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An Earth (in circuit theory) is a node or component that does not obey Kirchoff's Laws.

Formally it is a one terminal component that maintains constant potential (voltage) regardless of the current entering (sink) or leaving (source).
Although this is more or less applicable, i'm not sure that Loren is referring to earth in this sense.
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March 15th, 2017, 01:33 AM   #8
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For most purposes the planet Earth is the nearest thing we have to a circuit ideal earth.
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March 15th, 2017, 05:10 AM   #9
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Kirchoff's laws apply to electrical circuits. Mankind's electrical grid is such a circuit.

Other than having a spherical topology, it is a system of active wires which embodies loops and nodes on the large scale.

Does our current on Earth's surface have a preferred direction or density? Is its stability affected by natural events resulting in blackouts?

(By "Earth" I am not referring to "ground.")
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March 15th, 2017, 08:51 AM   #10
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Quote:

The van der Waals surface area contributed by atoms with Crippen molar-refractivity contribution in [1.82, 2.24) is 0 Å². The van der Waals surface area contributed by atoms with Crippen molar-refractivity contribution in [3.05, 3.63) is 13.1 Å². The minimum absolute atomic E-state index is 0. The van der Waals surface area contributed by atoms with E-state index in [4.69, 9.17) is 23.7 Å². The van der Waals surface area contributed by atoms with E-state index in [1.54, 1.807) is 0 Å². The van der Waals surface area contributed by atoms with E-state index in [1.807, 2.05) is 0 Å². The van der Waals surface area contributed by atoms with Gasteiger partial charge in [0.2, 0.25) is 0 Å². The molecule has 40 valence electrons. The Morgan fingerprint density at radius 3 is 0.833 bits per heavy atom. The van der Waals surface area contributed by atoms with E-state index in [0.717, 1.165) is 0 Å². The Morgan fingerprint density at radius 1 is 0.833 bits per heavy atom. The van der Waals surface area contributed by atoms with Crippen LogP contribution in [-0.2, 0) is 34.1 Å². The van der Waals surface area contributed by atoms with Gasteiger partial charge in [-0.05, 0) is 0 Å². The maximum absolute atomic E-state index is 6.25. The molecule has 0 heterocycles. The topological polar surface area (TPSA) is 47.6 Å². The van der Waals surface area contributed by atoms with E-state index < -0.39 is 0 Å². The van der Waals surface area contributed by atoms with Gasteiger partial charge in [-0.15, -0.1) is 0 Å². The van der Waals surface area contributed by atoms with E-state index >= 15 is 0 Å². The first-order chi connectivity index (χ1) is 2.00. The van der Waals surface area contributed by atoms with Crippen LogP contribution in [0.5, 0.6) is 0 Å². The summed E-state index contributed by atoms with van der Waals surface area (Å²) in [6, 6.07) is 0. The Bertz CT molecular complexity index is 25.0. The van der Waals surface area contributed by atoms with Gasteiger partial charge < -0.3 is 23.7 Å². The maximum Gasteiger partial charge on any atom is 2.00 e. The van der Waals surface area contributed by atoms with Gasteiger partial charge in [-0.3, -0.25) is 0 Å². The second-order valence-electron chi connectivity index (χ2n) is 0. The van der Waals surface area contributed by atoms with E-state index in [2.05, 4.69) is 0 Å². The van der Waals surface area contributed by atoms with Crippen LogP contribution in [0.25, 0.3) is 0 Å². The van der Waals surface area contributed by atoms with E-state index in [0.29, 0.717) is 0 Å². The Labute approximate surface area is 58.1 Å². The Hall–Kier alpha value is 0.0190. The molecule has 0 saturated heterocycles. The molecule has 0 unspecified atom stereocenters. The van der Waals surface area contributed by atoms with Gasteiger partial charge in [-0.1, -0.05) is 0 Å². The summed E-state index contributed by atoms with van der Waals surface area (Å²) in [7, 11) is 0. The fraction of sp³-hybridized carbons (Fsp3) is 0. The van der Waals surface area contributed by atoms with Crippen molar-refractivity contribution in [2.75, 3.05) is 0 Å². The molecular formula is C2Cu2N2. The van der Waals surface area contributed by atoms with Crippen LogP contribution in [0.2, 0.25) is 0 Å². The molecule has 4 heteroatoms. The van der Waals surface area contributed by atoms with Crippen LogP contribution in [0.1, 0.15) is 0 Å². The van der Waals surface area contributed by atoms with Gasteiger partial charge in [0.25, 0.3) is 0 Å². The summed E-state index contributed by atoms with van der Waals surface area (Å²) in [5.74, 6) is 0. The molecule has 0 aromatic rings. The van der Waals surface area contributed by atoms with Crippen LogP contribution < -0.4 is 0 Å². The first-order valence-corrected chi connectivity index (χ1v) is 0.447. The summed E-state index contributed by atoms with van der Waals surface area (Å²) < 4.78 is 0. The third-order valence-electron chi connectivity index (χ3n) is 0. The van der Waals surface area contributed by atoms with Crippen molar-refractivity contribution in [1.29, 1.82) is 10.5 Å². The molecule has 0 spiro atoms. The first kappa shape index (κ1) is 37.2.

Originally Posted by Loren View Post
What is the net flow of electricity (natural and manmade) across Earth's surface?
Short answer: I don't know... but...

...the Earth is basically filled with atoms and free electrons. The electrons mostly comprise static electricity and don't form neat currents naturally most of the time (thankfully!... lightning is the obvious exception).

Therefore, asking "what is the net flow of electricity on Earth?" is similar to asking "what is the net flow of wind on the Earth?" Well... there is a veritable smorgasbord of wind speeds at different locations at different scales. Similarly, the electric currents occurring on Earth are probably all over the place and with different magnitudes, with most being much, much smaller than man-made currents. Man-made currents vary wildly dependent on the load, but tend to be of the order of about ~few milliamps to ~few tens of amps.

If you find an answer, let me know

Quote:
Can the current be described as a circuit (with nodes?) Or likened to a "gravitational atom"?
Nope, it's a mess. You could probably try making some form of back-of-the-envelop approximation but I'd wager one of my Mars bars that you would probably be unable to derive anything meaningful from it.

Quote:
Are these electrons significantly affected by the Earth's dynamo effect and the solar wind?
Earth's magnetic field affects the solar wind because the distances travelled by charged particles in the solar wind are large, so there is an appreciable deflection in the weak field, but the effect on terrestrial electrons is very small (negligible?).

From my understanding, the dynamo effect occurs due to the currents occurring in the Earth's core which has a high iron content. The Earth's mantle and crust probably insulates the iron core from large-scale currents, but I'm not sure how effective it is at doing that.